And then on non-GAAP basis you can see our results. Overall, we ended the quarter with balance sheet strong, $21 million in cash. We've been making investments. We invested over a $1 million in ICL inventories, preparing for the transition of closing our Swiss facility at the end of June. Also building up our Toric ICL inventory for potential launch in the U.S. as well as adding sales reps in the U.S.

We have had four facilities that's consolidating all into one. As you can see, the costs $6.4 million over three-and-a-half years will be finished in June. We're expecting to have a nice impact on our gross margin as well as our tax rate. And this kind of shows you what the P&L will look like.

On the left, here are the 2014 average estimates by the five analysts that cover us and you can see what their projections are. What we've said is draw a line in the sand beginning the second half of year, in the first 12 months after consolidation, what are the changes in common. You can see in gross margin, it goes from about 72% overall, based on their estimates to 78%, 80%.

And then we'll go down to the difference between the net income line and EPS. You can see our tax rate drops to 10%. And that 10% rate will be in place for full year in 2015 and should led us till 2020 or 2022 depending upon our growth.

Some key catalyst in front of us. The CentraFLOW approvals throughout the world; launching the preloaded ICL in Europe; hopefully, getting the opportunity shortly to launch the Toric ICL in the U.S; getting through consolidation and starting to see the P&L benefits in second half; getting an increased supply of our acrylic, that's the KS-IOLs that we had limited supply last year. And then launching in the first half of 2015, the V6a project overall.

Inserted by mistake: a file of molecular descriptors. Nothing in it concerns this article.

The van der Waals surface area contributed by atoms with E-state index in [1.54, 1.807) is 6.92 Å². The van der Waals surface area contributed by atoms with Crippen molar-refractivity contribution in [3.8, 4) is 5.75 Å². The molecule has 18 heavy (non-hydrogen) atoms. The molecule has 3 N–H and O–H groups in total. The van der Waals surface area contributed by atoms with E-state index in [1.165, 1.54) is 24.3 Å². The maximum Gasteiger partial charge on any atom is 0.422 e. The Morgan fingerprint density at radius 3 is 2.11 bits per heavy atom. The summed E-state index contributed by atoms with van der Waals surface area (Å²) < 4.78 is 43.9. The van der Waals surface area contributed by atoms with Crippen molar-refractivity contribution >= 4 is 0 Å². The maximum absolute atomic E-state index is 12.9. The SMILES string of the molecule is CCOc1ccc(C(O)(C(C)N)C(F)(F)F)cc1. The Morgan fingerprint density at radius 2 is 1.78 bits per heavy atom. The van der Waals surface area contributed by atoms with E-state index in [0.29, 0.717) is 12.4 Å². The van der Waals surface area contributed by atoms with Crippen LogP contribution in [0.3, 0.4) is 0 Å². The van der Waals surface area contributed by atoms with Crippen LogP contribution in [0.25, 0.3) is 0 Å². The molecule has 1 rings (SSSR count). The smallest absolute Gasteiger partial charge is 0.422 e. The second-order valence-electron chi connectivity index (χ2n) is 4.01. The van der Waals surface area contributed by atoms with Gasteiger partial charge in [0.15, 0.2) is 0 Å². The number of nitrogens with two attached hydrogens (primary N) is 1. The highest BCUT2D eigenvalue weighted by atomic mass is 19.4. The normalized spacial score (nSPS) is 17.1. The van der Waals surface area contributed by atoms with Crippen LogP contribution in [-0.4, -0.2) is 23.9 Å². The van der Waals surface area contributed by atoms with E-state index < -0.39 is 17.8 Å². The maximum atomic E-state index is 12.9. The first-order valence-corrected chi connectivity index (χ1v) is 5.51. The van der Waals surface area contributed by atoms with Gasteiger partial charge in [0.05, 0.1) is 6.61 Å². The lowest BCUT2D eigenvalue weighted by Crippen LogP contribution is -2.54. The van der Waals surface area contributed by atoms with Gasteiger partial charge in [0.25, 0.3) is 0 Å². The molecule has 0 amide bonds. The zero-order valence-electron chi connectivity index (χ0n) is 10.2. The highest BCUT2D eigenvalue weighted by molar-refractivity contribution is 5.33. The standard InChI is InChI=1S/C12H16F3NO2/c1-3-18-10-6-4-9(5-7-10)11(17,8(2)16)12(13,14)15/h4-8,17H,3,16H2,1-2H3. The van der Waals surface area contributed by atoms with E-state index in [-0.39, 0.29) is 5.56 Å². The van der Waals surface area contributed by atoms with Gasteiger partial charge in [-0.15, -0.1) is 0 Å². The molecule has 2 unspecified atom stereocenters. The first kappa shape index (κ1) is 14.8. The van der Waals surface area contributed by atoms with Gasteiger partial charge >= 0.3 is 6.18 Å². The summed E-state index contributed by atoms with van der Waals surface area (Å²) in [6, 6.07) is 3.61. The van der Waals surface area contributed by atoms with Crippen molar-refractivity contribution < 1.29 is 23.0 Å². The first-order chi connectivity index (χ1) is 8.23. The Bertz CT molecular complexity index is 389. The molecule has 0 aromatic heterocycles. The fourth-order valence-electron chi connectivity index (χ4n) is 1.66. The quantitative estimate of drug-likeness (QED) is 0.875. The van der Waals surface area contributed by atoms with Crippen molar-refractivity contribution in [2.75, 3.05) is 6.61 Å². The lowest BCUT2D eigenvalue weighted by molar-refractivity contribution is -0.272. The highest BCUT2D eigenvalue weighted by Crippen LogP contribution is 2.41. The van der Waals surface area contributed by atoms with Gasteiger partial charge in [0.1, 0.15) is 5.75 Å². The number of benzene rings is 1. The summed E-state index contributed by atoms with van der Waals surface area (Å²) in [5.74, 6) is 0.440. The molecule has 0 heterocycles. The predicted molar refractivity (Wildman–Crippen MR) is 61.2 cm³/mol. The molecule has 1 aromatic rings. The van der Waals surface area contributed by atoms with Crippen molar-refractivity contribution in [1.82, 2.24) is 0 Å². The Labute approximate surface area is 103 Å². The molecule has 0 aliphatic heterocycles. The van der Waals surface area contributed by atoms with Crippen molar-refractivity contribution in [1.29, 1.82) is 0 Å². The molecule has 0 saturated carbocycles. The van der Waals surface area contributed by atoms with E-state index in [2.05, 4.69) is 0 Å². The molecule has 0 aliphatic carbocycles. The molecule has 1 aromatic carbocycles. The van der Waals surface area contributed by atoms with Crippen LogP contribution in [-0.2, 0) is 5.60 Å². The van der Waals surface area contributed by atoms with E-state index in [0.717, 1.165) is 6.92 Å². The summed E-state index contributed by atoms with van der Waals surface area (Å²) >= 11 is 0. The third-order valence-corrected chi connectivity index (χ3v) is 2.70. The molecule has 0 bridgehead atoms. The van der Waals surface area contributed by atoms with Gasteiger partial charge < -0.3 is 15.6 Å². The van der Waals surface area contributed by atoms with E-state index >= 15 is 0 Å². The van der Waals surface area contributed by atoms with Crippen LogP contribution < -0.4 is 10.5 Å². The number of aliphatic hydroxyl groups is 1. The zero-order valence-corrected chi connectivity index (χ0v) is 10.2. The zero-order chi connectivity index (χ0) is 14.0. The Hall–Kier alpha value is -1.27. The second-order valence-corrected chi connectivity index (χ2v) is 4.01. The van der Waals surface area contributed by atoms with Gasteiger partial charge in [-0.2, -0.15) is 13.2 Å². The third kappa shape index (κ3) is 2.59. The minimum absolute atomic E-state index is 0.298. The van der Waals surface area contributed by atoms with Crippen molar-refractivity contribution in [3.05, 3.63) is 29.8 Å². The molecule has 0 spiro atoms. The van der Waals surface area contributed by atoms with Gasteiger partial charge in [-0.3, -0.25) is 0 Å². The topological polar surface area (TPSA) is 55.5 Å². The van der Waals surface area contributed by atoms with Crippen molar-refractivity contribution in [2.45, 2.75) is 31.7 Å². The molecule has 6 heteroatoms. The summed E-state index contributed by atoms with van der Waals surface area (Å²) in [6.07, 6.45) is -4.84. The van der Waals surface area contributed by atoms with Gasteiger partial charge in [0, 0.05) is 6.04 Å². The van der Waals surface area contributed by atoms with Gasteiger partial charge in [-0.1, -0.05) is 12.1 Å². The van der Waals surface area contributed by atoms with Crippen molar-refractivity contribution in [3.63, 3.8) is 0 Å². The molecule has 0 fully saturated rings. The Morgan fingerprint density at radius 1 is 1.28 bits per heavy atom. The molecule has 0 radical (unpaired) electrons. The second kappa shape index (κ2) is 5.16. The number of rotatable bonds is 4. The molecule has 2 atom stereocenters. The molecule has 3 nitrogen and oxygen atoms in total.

So with that, Seth, if you like we can open up to any questions, if you or others have.

Question-and-Answer Session

Seth Damergy - Deutsche Bank

Thank you, Barry. So we've got our 40 minutes on. I think we have a couple of questions in the audience. So go ahead.

Unidentified Analyst

[indiscernible]

Barry Caldwell

Thank you, Christine. And then I'll repeat just to make sure the webcast could hear that. The question is limiting [ph] gain factors potentially, when you can launch Toric in the U.S.?

So let me first go back to our game plan. Our launch plan is to focus on the top-150 current users of the ICL, that represents about 80% of usage in U.S. today and just fully penetrate those accounts. So you mentioned pent-up demand, making sure that we get through that pent-up demand, that we have good visibility to what the demand is.

In the other markets, it's about 40% of the units. So we're prepared and we've been investing and building inventory in Switzerland for this launch. So we think we're fine if we have about the same unit number of Toric ICLs for the first 12 months as we have myopic ICLs. If the pent-up demand is higher than we expected, then we could have some backorder issues or some delays.